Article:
This one caught my eye.
Because every child deserves a good home — no matter what that home looks like.
And we have the responsibility to make sure that homes are safe places for kids.
A member of the Hope team sent me a link. Senators Orrin Hatch (R-Utah) and Ron Wyden (D-Oregon), the ranking members of the Senate Finance Committee, have sent a letter to all 50 governors seeking
- the names of all private foster care providers
- state inspection and accreditation practices
- financial information
- child abuse rates
The Senate interest prompting these letters started with a news organization’s investigation into cases of violent deaths and sex abuse at homes run by National Mentor Holdings, the nation’s biggest for-profit foster care company. The reports examined how a National Mentor foster father molested his foster sons for over a decade while the company was supposed to be monitoring him. In another case, a National Mentor foster mother murdered her 2-year-old foster daughter.
But foster care is not the problem. The stories could have been about adoptive families or kids in residential programs. Or biological families.
Sometimes they all fail. Sometimes horribly. Far, far too often.
We all know that the very best place for children is in a safe, supportive environment with their biological parents. That is the way the family was designed from the beginning—and where children have the best chance to thrive.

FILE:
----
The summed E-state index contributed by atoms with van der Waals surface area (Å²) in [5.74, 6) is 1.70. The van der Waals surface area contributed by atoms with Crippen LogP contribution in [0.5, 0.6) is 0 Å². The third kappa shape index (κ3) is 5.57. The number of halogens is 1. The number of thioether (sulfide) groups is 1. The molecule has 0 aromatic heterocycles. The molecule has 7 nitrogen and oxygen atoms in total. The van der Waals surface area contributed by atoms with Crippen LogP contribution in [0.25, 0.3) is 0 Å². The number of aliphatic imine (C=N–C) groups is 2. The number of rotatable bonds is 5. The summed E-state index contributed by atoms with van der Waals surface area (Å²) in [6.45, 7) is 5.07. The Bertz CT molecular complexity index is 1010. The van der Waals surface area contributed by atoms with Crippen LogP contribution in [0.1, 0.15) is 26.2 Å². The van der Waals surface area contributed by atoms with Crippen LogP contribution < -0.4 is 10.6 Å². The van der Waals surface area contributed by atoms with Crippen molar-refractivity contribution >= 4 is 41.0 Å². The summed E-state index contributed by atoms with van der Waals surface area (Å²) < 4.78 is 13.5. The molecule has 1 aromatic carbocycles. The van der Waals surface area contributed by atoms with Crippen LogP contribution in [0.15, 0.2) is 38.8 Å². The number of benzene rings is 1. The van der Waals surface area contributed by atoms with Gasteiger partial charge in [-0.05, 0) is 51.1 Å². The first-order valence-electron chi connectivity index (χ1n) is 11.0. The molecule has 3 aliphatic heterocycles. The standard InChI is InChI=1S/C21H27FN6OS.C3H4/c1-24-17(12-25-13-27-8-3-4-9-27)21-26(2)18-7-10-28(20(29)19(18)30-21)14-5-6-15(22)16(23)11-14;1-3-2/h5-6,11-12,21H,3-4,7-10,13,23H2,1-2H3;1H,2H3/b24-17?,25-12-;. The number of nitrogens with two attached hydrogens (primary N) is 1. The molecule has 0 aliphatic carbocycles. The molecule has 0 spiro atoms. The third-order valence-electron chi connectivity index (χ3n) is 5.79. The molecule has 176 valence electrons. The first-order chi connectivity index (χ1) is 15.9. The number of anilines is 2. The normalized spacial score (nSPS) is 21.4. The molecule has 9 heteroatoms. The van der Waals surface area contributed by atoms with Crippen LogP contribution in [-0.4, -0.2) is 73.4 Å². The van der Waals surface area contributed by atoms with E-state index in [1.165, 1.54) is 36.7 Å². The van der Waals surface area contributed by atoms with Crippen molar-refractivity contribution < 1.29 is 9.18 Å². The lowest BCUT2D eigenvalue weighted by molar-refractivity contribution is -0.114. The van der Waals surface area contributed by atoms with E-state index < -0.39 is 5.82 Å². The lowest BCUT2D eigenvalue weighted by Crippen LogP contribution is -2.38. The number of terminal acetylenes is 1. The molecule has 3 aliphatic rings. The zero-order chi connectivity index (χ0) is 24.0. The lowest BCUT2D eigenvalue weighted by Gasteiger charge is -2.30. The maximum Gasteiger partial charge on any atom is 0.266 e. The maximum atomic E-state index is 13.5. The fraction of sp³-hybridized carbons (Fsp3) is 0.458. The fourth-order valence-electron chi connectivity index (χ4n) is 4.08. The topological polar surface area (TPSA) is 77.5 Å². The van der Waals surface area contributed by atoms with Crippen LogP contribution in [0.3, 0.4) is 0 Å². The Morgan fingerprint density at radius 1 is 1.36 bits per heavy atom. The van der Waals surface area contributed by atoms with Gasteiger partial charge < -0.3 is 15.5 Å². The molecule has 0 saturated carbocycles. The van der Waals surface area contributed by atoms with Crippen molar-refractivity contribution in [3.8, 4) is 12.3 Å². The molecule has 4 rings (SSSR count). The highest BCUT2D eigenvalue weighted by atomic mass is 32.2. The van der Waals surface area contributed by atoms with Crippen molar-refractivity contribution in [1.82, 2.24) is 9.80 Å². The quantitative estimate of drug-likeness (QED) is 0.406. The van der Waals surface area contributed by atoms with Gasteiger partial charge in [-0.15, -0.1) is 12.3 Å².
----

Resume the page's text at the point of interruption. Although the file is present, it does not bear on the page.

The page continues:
But sometimes those families fail; parents are not ready to be parents, or—for whatever reason—make choices that make the home a no-longer-safe place for a child. Sometimes death interrupts life, and the child no longer has family.
So then what happens to the child?
Adoption, hopefully, or really good foster care. Or, for some children, a residential program that becomes family by any measure of the word. But the important thing is not what the care looks like; the important factor is the quality of the care.
Unfortunately, we often want to focus on the type of care a child is receiving, rather than the quality. More and more studies are showing that—for children whose biological families have been interrupted—it is how well care is done, not the type of care that makes the difference.
There is plenty of bad out there. What is happening today in our country—and around the world—is a tragedy. Kids should be loved and protected no matter where they grow up. Instead of debating the relative merits of foster, adoptive, or residential care, let’s make sure that, wherever children are, they are valued, treasured.